Although it’s nice not to adhere strictly to the standard operating procedure of establishing the hero as an expert before challenging him, these unresolved questions become important because of Myers’ centrality. For a political drama to forgo both clear personal antagonism and complex intrigue is a refreshing risk, but in that case I would perhaps have preferred to know more about Myers.

In Gosling’s other recent starring feature “Drive” his no-name, no-background character is established as a meticulous expert, where here he is merely in charge, so that we somehow know both more and less about him. Here, as there, Gosling is wonderfully patient, with the best moments being when he is processing unexpected news but hasn’t yet reached a decision. Surely Myers – and the audience – can’t be learning for the first time that politics is a dirty business. Gosling’s performance and the unflinching focus on Myers form a good illustration of a point that on reflection should maybe be no less obvious: politics is a lonely business. The film opens with Myers alone on a stage, and ends with him alone in an interview chair, his face filling the screen, and that is really how it has to be all along.

Links: IMDb, Metacritic


Rampart (2011)

Woody Harrelson is front and center in Oren Moverman’s “Rampart”, playing Dave Brown, a Los Angeles cop. We meet him in the familiar role of the uncompromising veteran, hazing a rookie officer and beating information out of a man in custody. He has the respect of his peers, although he displays it in an unusual way, quoting obscure (and possibly invented) legal precedent to paperwork-shuffling colleagues.

This is typical of his silver tongue, which we are treated to often. He is a wordy, funny and indignant conversationalist, especially when challenged, and the best moments in the film are his verbal spars. And he gets plenty of them, with a broad parade of women, lawyers, associates and antagonists. Brown has two daughters, one by each of two sisters (Anne Heche and Cynthia Nixon), and all five live improbably together under a single roof: if anyone could have talked themselves into such an unusual arrangement, it would be someone with Brown’s gift of gab.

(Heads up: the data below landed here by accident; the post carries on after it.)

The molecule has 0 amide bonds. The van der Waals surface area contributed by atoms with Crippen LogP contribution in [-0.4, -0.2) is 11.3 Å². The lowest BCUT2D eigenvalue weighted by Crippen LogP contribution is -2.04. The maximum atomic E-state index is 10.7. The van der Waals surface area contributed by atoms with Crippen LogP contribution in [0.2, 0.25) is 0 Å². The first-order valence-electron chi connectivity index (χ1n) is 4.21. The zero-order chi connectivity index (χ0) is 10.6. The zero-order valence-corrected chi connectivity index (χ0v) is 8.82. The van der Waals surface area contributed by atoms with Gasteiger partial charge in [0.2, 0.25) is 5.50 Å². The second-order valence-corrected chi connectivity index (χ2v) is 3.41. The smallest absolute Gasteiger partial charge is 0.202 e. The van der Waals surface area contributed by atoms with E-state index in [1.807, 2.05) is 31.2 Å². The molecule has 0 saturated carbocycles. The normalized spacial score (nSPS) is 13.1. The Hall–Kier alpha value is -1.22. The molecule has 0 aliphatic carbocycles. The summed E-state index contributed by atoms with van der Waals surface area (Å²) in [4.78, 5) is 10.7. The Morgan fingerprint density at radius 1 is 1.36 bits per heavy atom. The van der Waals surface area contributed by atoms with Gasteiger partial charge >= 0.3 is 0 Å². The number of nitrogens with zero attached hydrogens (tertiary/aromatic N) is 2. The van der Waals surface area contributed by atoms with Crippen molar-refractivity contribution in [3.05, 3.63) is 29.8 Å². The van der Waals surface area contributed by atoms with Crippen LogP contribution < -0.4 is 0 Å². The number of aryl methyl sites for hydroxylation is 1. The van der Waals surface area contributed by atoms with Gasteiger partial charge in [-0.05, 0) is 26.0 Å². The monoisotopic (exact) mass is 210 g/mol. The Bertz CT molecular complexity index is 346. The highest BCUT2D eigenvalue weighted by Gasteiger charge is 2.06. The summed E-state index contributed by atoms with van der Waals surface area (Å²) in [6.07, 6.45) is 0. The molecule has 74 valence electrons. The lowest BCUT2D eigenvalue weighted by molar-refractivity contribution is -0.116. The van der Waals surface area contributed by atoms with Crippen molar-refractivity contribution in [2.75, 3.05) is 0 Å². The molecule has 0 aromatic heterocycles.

Yet he is capable of violent and vengeful anger. His troubles begin when his cruiser is sideswiped and he beats almost to death the offending driver. The act was somehow videotaped and is broadcast all over the news. Brown’s question is: why was the camera there? Was it a setup? In a different movie, he might have tried to find out, maybe discovered something, but here we aren’t even allowed to know whether there are any sinister motives at all. Brown doesn’t pursue it as any more than a paranoid accusation, and so instead we see only him as he goes on the defensive. The script is by Moverman and James Ellroy, but there is no “L.A. Confidential” intrigue here. I found it difficult to tell who was doing what to whom – if anything – which is a little frustrating, but I suppose Brown is going through the same thing.

The crucial question then is what drives Brown. He is not “Dirty Harry”, getting results and to hell with the rules: he is not getting results. We see him do no police work, unless the early “enhanced interrogation” counts. He is challenged throughout his increasing turmoil – by Sigourney Weaver’s desk cop, by the lawyers he looks to retain as his troubles deepen – to explain why he has to stay a police officer. Why not go quietly? His answers are never convincing. He seems wedded to a notion of himself as a solider and the job as a war.

But he is also broke, and maybe that explanation is the best. He certainly is highly protective of his unconventional family and seems to want to provide for them. While embroiled in the mess from the videotaped beating he seeks out a tip from a retired cop, a friend of Brown’s father, about a card game he can rob. The trouble goes from bad to worse as Brown’s plan goes badly awry, and his circle of suspicion expands. Harrelson shows Brown’s smooth-talking, in-charge swagger give way easily to pathetic desperation, with Brown hustling for money and scattering wild accusations. His words that were so impressive are useless or forgotten. At no point does he seem willing or able to really investigate what, if anything, is going on, not so much a dirty cop as just dirty.

Links: IMDb